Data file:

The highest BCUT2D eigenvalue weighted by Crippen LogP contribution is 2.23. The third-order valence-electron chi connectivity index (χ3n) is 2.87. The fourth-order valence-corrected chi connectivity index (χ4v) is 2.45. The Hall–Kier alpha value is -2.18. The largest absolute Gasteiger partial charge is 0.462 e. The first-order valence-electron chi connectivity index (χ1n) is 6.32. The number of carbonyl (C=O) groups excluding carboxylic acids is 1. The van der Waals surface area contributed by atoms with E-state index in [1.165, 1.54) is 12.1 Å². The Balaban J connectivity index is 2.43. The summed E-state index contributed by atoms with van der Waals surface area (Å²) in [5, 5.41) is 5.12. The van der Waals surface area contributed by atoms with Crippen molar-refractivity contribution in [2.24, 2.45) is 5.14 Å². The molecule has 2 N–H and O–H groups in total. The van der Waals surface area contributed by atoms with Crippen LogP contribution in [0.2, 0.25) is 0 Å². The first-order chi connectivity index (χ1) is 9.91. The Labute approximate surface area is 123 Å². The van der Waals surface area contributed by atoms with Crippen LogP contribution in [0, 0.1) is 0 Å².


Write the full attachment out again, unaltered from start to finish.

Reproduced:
The highest BCUT2D eigenvalue weighted by Crippen LogP contribution is 2.23. The third-order valence-electron chi connectivity index (χ3n) is 2.87. The fourth-order valence-corrected chi connectivity index (χ4v) is 2.45. The Hall–Kier alpha value is -2.18. The largest absolute Gasteiger partial charge is 0.462 e. The first-order valence-electron chi connectivity index (χ1n) is 6.32. The number of carbonyl (C=O) groups excluding carboxylic acids is 1. The van der Waals surface area contributed by atoms with E-state index in [1.165, 1.54) is 12.1 Å². The Balaban J connectivity index is 2.43. The summed E-state index contributed by atoms with van der Waals surface area (Å²) in [5, 5.41) is 5.12. The van der Waals surface area contributed by atoms with Crippen molar-refractivity contribution in [2.24, 2.45) is 5.14 Å². The molecule has 2 N–H and O–H groups in total. The van der Waals surface area contributed by atoms with Crippen LogP contribution in [0.2, 0.25) is 0 Å². The first-order chi connectivity index (χ1) is 9.91. The Labute approximate surface area is 123 Å². The van der Waals surface area contributed by atoms with Crippen LogP contribution in [0, 0.1) is 0 Å².